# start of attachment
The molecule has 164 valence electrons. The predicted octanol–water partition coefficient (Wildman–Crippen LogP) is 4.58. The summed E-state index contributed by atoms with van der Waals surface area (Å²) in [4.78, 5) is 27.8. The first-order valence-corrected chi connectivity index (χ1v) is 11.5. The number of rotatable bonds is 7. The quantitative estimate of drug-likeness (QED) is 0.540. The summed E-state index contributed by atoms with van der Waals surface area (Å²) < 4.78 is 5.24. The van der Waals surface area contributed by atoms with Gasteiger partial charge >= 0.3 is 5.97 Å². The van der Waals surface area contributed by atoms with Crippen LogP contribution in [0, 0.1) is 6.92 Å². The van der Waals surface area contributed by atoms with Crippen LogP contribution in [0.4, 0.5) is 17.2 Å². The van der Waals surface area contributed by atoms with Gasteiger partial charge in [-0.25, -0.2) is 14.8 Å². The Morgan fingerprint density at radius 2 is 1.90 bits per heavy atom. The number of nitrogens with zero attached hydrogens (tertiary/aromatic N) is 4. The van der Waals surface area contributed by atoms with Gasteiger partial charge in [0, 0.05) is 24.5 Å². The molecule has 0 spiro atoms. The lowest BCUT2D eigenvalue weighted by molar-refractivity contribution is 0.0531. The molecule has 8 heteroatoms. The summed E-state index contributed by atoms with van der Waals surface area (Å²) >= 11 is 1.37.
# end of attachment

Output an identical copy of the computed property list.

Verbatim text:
The molecule has 164 valence electrons. The predicted octanol–water partition coefficient (Wildman–Crippen LogP) is 4.58. The summed E-state index contributed by atoms with van der Waals surface area (Å²) in [4.78, 5) is 27.8. The first-order valence-corrected chi connectivity index (χ1v) is 11.5. The number of rotatable bonds is 7. The quantitative estimate of drug-likeness (QED) is 0.540. The summed E-state index contributed by atoms with van der Waals surface area (Å²) < 4.78 is 5.24. The van der Waals surface area contributed by atoms with Gasteiger partial charge >= 0.3 is 5.97 Å². The van der Waals surface area contributed by atoms with Crippen LogP contribution in [0, 0.1) is 6.92 Å². The van der Waals surface area contributed by atoms with Crippen LogP contribution in [0.4, 0.5) is 17.2 Å². The van der Waals surface area contributed by atoms with Gasteiger partial charge in [-0.25, -0.2) is 14.8 Å². The Morgan fingerprint density at radius 2 is 1.90 bits per heavy atom. The number of nitrogens with zero attached hydrogens (tertiary/aromatic N) is 4. The van der Waals surface area contributed by atoms with Gasteiger partial charge in [0, 0.05) is 24.5 Å². The molecule has 0 spiro atoms. The lowest BCUT2D eigenvalue weighted by molar-refractivity contribution is 0.0531. The molecule has 8 heteroatoms. The summed E-state index contributed by atoms with van der Waals surface area (Å²) >= 11 is 1.37.